Bulls winning with low scores, high chemistry
TAMPA -- They keep the scores low, grind out wins late and are surging toward their best record ever.
It's not USF's men's basketball team, but rather its softball counterpart, as Ken Eriksen's squad is off to a 26-5 start, matching the program's best record at this point and looking like another Bulls team poised to return to NCAA postseason play.
"The identity of our team is not very far off from what you just witnessed in our basketball program," Eriksen said Thursday, preparing for USF's Big East opener at home Friday against Rutgers. "We're built around our defense and pitching, and we play ugly offense. We can beat you with a walk-off home run, beat you with a stolen base, beat you with a suicide squeeze. It's a team I don't think you can prepare for well."
As expected, the pitching has been dominant, with a Big East-best 0.97 staff ERA, well down from 2.42 last season. Opponents are hitting just .184 against the Bulls, who have rotated three pitchers to great success. Sophomore Sara Nevins, who threw a no-hitter and perfect game in back-to-back starts last week, is 13-2 with a 0.62 ERA with 152 strikeouts -- the next-closest Big East pitcher has 107, and she's also leading the league in wins and saves (4). Freshman Sam Greiner is 7-3 with a 1.24 ERA, and junior Lindsey Richardson, who has been held out due to tightness in her neck/shoulder area, is 6-0 with a 1.59 ERA; by comparison, Nevins led the staff last year with a 1.71.
That pitching has allowed USF to win when its offense isn't clicking -- the Bulls are 11-3 when scoring two runs or less, including four 1-0 victories. This past weekend saw walk-off wins in back-to-back days, and Eriksen pointed out that of USF's five losses, games against Florida and Loyola Marymount ended with the winning runs on base for the Bulls.
"They're not fazed by a lot of crazy things," Eriksen said. "You have that mentality where it's 'If you make me walk the plank, I'll jump off, go to the other side and pull the plug so the boat goes down.' They're resilient and resourceful and they have a lot of confidence going on right now because they have good pitching."
Offensively, the Bulls have found a power stroke missing last season -- after totaling 17 home runs in 53 games last season, they now have 15 in their first 31 games, with a team batting average of .283 that's down just one point from last year. Newcomers have meshed well in the lineup, with Kenshyra Jackson hitting .321 with a team-best 21 RBIs and LSU transfer Jessica Mouse hitting .303 with 14 RBIs.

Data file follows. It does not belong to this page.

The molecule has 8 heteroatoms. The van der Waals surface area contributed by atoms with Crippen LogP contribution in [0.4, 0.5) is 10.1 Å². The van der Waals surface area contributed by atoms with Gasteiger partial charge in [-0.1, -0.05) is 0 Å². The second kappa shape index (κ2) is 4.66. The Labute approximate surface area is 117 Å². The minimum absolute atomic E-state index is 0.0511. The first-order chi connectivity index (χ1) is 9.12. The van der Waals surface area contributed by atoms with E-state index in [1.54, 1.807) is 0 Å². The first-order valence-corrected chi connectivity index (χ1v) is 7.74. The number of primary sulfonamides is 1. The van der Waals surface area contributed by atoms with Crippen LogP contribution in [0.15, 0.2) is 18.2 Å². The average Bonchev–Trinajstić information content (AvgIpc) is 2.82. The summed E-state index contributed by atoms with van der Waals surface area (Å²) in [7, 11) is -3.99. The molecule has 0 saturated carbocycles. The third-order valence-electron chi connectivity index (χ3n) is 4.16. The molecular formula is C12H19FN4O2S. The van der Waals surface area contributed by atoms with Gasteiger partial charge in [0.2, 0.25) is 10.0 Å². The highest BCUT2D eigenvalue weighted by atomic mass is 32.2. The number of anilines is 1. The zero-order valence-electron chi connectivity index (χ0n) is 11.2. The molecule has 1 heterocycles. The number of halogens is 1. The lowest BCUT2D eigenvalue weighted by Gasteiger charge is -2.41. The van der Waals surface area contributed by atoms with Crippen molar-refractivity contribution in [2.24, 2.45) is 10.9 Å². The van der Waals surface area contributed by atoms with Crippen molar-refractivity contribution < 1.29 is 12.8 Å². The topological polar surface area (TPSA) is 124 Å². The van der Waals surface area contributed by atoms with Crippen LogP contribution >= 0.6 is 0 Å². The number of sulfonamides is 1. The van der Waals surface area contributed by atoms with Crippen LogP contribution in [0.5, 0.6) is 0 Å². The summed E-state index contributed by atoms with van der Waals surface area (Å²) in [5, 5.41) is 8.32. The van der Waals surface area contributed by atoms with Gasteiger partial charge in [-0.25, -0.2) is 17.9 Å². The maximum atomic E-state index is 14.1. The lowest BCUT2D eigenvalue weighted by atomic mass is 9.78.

The Bulls have 54 steals, 17 more than the next-closest Big East team, and senior Gina Kafalas has been steady at the top of the lineup, hitting .360 after leading the team with a .359 mark last season. The Bulls have some depth concerns at the plate -- after the 10 players Eriksen has used primarily this season (with senior Alexis Nowell and freshman D'Anna Devine splitting time at second), the remaining bench is 4-for-53 for a .075 batting average.
USF is ranked 22nd in both major polls, with only Louisville (13/14) ahead in the Big East. Louisville is undefeated at 24-0 and hitting .350 as a team, but the Bulls have faced a tougher schedule. The Bulls get the Cardinals with a doubleheader on the road April 18, and because the Big East has teams only playing eight of their 11 opponents, USF won't face DePaul (#25 in coaches poll) in the regular season.
Eriksen hopes to have Richardson back soon, waiting to see her pitch successful bullpen sessions on consecutive days -- he hasn't had to rush her return because Nevins and Greiner have pitched so well. As the team opens Big East play this weekend, Eriksen likes the chemistry and focus in his dugout as much as any other aspects of the team's success so far.
"If you don't win in the locker room, you're not going to win on the ball field," Eriksen said. "That's what this team has done. They've won in the locker room, and that's an amazing feat."